Please free us from this travel bondage


Please free us from this travel bondage

The AU’s common sense approach to ending Africa’s bizarre and long-standing aviation regime has been scuppered by refusnik countries. Travel within Africa continues to be a nightmare without end.

Sometimes I don’t know what we Africans want, honestly. The news on 28 January that only 23 of the continent’s 55 countries put their names to the establishment of the Single African Air Transport Market (SAATM), one of the 12 AU Agenda 2063 flagship projects, was hugely disappointing, to say the least – considering that the SAATM has been in the works for 38 long years! I repeat, 38 long years, dear reader!

Why the other 32 countries have to wait – and for how long Dear Lord? – to join such an important project that means so much to the economies of our countries and citizens, beggars belief. It doesn’t help any African’s confidence that these 32 nations profess to believe in, and are in fact signatories to, the AU Agenda 2063, which is Africa’s “strategic framework for the socio-economic transformation of the continent over the next 50 years”, an agenda that “builds on, and seeks to accelerate the implementation of past and existing continental initiatives for growth and sustainable development”.

The apathy, or is it antipathy, of the 32 ‘refusnik’ countries astounds! Yet, the argument for the SAATM is so compelling that nobody with African blood coursing through their veins should refuse to support its establishment or, sin of all sins, decline to be a member.

Let’s look at the facts: The conception of the SAATM goes back to a ‘Decision’ taken by aviation ministers of the Organisation of African Unity (OAU) who met in the Ivorian political capital, Yamoussoukro, on 13-14 November 1999, under the joint auspices of the UN Economic and Social Council and UNECA. This was a good 19 years ago!

That ‘Decision’ (or Agreement) which most African countries put their names to at the time is now known as the ‘Yamoussoukro Decision’. We all know that the OAU morphed into the AU in 2002.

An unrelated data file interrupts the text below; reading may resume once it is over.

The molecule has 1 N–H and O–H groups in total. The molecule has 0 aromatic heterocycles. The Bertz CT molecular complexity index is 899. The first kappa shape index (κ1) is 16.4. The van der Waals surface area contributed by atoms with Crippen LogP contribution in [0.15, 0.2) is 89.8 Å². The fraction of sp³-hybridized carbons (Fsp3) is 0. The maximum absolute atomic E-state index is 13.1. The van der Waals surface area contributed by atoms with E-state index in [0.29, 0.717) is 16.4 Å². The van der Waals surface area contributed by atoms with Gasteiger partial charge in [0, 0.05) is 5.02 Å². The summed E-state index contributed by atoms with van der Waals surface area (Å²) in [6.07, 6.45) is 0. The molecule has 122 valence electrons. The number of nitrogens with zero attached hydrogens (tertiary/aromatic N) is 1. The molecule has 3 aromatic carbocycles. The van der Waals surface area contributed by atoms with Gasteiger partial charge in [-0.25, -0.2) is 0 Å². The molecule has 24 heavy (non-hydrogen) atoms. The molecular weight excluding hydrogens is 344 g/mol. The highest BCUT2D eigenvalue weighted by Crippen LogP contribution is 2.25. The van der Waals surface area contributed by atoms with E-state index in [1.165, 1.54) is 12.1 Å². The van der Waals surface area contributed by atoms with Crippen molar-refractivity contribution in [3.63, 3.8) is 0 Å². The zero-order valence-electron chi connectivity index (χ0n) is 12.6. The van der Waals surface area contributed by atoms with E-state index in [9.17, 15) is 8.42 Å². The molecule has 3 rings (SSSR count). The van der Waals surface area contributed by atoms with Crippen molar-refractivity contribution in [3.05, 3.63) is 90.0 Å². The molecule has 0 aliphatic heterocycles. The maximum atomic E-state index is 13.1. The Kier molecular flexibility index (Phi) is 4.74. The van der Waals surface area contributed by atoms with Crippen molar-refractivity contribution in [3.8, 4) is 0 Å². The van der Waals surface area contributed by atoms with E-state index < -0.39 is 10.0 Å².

According to the historical record, the Yamoussoukro Decision was endorsed by the 36th Ordinary Session of the Assembly of Heads of State and Government of the OAU held in Lomé (Togo) on 10-12 July  2000. The preamble of the Yamoussoukro Decision makes reference to four previous and important OAU decisions on continental aviation. They are:

(a) The general policy statement on civil aviation made by the Conference of Heads of State and Government of the Organisation of African Unity under Resolution CM/Res.804 (XXXV) of June 1980.

(b) A new African civil aviation policy adopted on 7 October 1988 whose primary purpose was to create a conducive environment for the development of intra-African and international air services.

(c) The decisions of African ministers responsible for civil aviation adopted in Mauritius in September 1994 with a view to accelerating the implementation of [something like] the Yamoussoukro Declaration, especially those relating to the granting of traffic rights, regional cooperation in air transport, and the role of governments.

(d) The recommendation of the 11th Conference of African Ministers responsible for Transport and Communications held in Cairo from 25 to 27 November 1997 calling for the organisation of a regional meeting of African Ministers Responsible for Civil Aviation to review and find ways and means of implementing [something like] the Yamoussoukro Declaration.

Remarkably, the signatory countries of the Yamoussoukro Decision agreed in 1999 to be “bound by the Decision to liberalise the access to the air transport market in Africa in its entirety and [to] fully implement the said Decision as party thereto”.

The countries also promised to take “all the necessary administrative measures to give full effect to this Declaration … except to the extent provided for a maximum transitional period not exceeding two years from the date of the declaration.”

38 years of talk, talk, talk

In effect, if we go back to “the general policy statement on civil aviation made by the Conference of Heads of State and Government…”, then Africa, this dear continent of ours, has had 38 years to discuss, plan, and drag itself to implement something like the SAATM.

Thirty-eight years during which the continent has done what it does best – hold endless conferences and summits and talk and talk and talk, and yet be unwilling to implement an important project like the SAATM.